Atheists questioning their atheism

Chuck Colson notes how several prominent atheists have changed their tunes:

Well-known scholar Antony Flew was the first, saying he had to go "where the evidence [led]." Evolutionary theory, he concluded, has no reasonable explanation for the origin of life. When I met with Flew in Oxford, he told me that while he had not come to believe in the biblical God, he had concluded that atheism is not logically sustainable.

More recently, A. N. Wilson, once thought to be the next C. S. Lewis who then renounced his faith and spent years mocking Christianity, returned to faith. The reason, he said in an interview with New Statesman, was that atheists "are missing out on some very basic experiences of life." Listening to Bach and reading the works of religious authors, he realized that their worldview or "perception of life was deeper, wiser, and more rounded than my own."

He noticed that the people who insist we are "simply anthropoid apes" cannot account for things as basic as language, love, and music. That, along with the "even stronger argument" of how the "Christian faith transforms individual lives," convinced Wilson that "the religion of the incarnation … is simply true."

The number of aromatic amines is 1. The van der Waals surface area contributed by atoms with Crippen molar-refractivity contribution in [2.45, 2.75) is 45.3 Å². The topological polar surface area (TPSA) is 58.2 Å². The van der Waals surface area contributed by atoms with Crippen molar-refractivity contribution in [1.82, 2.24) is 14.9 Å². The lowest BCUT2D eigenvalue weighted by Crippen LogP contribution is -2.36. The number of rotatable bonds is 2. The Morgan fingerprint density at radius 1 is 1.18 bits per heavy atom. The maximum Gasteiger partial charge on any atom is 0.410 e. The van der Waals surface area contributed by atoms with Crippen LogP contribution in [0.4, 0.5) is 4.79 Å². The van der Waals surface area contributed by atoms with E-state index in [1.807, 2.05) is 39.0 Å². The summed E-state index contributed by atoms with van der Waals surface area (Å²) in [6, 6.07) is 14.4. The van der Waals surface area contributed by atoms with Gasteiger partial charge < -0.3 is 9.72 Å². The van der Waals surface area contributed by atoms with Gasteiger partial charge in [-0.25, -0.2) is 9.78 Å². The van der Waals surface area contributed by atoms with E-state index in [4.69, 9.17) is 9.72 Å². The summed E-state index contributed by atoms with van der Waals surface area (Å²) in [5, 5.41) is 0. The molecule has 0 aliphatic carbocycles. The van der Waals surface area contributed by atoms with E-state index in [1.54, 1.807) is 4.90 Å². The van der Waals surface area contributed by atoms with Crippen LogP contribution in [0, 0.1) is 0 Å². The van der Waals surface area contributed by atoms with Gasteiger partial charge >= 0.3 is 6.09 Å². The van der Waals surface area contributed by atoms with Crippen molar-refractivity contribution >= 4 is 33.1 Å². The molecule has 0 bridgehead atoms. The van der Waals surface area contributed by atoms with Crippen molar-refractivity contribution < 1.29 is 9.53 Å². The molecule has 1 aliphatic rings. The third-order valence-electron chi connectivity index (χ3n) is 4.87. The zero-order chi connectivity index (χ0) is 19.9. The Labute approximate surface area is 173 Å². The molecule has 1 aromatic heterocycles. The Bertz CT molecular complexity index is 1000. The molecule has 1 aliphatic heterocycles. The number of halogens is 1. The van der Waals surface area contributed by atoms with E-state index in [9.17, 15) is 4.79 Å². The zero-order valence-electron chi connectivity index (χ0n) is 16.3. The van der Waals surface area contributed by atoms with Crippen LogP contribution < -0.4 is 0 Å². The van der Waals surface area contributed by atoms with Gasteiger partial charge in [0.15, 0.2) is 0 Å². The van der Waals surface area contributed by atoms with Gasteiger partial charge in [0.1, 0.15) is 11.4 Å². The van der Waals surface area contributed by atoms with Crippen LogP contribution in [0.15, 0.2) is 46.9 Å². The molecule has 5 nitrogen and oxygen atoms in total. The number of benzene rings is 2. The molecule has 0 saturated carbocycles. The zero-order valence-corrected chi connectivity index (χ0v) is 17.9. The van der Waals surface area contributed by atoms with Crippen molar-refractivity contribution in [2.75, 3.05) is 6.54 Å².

Likewise, Matthew Parris, another well-known British atheist, made the mistake of visiting Christian aid workers in Malawi, where he saw the power of the gospel transforming them and others. Concerned with what he saw, he wrote that it "confounds my ideological beliefs, stubbornly refuses to fit my worldview, and has embarrassed my growing belief that there is no God." While Parris is unwilling to follow where his observations lead, he is obviously wrestling with how Christianity makes better sense of the world than other worldviews.

About Gene Veith

Professor of Literature at Patrick Henry College, the Director of the Cranach Institute at Concordia Theological Seminary, a columnist for World Magazine and TableTalk, and the author of 18 books on different facets of Christianity & Culture.

  • http://www.utah-lutheran.blogspot.com Bror Erickson

    The other interesting philosopher to follow in all this is Thomas Nagel of New York University, who has also stated that evolutionary theory provides an inadequate answer for the origin of life. He is also a professor of Constitutional law, and has come to believe that it would not be unconstitutional to teach intelligent design in public schools.